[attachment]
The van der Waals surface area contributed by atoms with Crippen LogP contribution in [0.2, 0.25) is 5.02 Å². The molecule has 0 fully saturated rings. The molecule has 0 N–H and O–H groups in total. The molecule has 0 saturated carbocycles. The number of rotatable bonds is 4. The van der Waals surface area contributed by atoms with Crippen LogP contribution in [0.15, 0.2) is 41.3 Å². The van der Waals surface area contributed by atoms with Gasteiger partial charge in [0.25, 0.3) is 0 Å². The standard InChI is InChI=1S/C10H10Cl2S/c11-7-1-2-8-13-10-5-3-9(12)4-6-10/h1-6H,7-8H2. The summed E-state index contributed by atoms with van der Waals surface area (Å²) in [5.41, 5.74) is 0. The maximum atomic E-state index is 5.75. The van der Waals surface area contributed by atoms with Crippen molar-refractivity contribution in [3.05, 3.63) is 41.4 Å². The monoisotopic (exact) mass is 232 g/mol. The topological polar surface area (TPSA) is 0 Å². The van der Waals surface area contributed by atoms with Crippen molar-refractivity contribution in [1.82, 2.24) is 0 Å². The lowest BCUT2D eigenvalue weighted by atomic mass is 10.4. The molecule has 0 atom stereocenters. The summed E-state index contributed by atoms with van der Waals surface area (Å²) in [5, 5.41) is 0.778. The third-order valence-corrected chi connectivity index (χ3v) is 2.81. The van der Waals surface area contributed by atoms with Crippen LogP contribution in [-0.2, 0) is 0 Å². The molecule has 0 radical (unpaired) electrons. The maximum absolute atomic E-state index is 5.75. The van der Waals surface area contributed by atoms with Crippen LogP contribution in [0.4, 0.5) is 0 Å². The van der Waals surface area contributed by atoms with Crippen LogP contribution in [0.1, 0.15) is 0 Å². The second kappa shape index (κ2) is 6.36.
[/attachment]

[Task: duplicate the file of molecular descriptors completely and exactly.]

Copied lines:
The van der Waals surface area contributed by atoms with Crippen LogP contribution in [0.2, 0.25) is 5.02 Å². The molecule has 0 fully saturated rings. The molecule has 0 N–H and O–H groups in total. The molecule has 0 saturated carbocycles. The number of rotatable bonds is 4. The van der Waals surface area contributed by atoms with Crippen LogP contribution in [0.15, 0.2) is 41.3 Å². The van der Waals surface area contributed by atoms with Gasteiger partial charge in [0.25, 0.3) is 0 Å². The standard InChI is InChI=1S/C10H10Cl2S/c11-7-1-2-8-13-10-5-3-9(12)4-6-10/h1-6H,7-8H2. The summed E-state index contributed by atoms with van der Waals surface area (Å²) in [5.41, 5.74) is 0. The maximum atomic E-state index is 5.75. The van der Waals surface area contributed by atoms with Crippen molar-refractivity contribution in [3.05, 3.63) is 41.4 Å². The monoisotopic (exact) mass is 232 g/mol. The topological polar surface area (TPSA) is 0 Å². The van der Waals surface area contributed by atoms with Crippen molar-refractivity contribution in [1.82, 2.24) is 0 Å². The lowest BCUT2D eigenvalue weighted by atomic mass is 10.4. The molecule has 0 atom stereocenters. The summed E-state index contributed by atoms with van der Waals surface area (Å²) in [5, 5.41) is 0.778. The third-order valence-corrected chi connectivity index (χ3v) is 2.81. The van der Waals surface area contributed by atoms with Crippen LogP contribution in [-0.2, 0) is 0 Å². The molecule has 0 radical (unpaired) electrons. The maximum absolute atomic E-state index is 5.75. The van der Waals surface area contributed by atoms with Crippen LogP contribution in [0.4, 0.5) is 0 Å². The van der Waals surface area contributed by atoms with Crippen LogP contribution in [0.1, 0.15) is 0 Å². The second kappa shape index (κ2) is 6.36.